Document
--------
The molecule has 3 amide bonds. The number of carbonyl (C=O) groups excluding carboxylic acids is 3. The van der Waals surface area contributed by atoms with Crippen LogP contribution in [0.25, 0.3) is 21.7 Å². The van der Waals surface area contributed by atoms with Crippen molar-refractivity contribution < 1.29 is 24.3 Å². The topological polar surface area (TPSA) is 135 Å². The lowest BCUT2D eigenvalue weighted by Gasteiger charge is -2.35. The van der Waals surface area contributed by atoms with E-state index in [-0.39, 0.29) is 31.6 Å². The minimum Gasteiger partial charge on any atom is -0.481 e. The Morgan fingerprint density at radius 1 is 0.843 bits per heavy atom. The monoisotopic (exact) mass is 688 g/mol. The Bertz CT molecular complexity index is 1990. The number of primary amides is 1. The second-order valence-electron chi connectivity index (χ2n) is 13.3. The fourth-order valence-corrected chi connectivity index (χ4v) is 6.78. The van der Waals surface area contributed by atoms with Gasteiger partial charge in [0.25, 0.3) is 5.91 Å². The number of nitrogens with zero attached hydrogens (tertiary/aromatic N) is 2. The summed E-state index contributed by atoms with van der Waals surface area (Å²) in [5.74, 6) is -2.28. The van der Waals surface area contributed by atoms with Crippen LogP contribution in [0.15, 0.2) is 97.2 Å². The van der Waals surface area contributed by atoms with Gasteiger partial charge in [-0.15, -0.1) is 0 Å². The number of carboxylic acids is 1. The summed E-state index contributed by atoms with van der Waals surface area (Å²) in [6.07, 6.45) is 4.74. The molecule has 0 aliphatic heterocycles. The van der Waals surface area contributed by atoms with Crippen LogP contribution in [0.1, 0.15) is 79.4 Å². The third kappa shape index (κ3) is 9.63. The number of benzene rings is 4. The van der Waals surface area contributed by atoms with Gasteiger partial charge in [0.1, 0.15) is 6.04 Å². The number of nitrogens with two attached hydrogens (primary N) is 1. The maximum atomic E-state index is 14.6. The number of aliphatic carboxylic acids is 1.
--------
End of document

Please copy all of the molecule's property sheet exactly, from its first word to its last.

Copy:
The molecule has 3 amide bonds. The number of carbonyl (C=O) groups excluding carboxylic acids is 3. The van der Waals surface area contributed by atoms with Crippen LogP contribution in [0.25, 0.3) is 21.7 Å². The van der Waals surface area contributed by atoms with Crippen molar-refractivity contribution < 1.29 is 24.3 Å². The topological polar surface area (TPSA) is 135 Å². The lowest BCUT2D eigenvalue weighted by Gasteiger charge is -2.35. The van der Waals surface area contributed by atoms with E-state index in [-0.39, 0.29) is 31.6 Å². The minimum Gasteiger partial charge on any atom is -0.481 e. The Morgan fingerprint density at radius 1 is 0.843 bits per heavy atom. The monoisotopic (exact) mass is 688 g/mol. The Bertz CT molecular complexity index is 1990. The number of primary amides is 1. The second-order valence-electron chi connectivity index (χ2n) is 13.3. The fourth-order valence-corrected chi connectivity index (χ4v) is 6.78. The van der Waals surface area contributed by atoms with Gasteiger partial charge in [0.25, 0.3) is 5.91 Å². The number of nitrogens with zero attached hydrogens (tertiary/aromatic N) is 2. The summed E-state index contributed by atoms with van der Waals surface area (Å²) in [5.74, 6) is -2.28. The van der Waals surface area contributed by atoms with Crippen LogP contribution in [0.15, 0.2) is 97.2 Å². The van der Waals surface area contributed by atoms with Gasteiger partial charge in [-0.15, -0.1) is 0 Å². The number of carboxylic acids is 1. The summed E-state index contributed by atoms with van der Waals surface area (Å²) in [6.07, 6.45) is 4.74. The molecule has 0 aliphatic heterocycles. The van der Waals surface area contributed by atoms with Crippen LogP contribution in [0.1, 0.15) is 79.4 Å². The third kappa shape index (κ3) is 9.63. The number of benzene rings is 4. The van der Waals surface area contributed by atoms with Gasteiger partial charge in [0.1, 0.15) is 6.04 Å². The number of nitrogens with two attached hydrogens (primary N) is 1. The maximum atomic E-state index is 14.6. The number of aliphatic carboxylic acids is 1.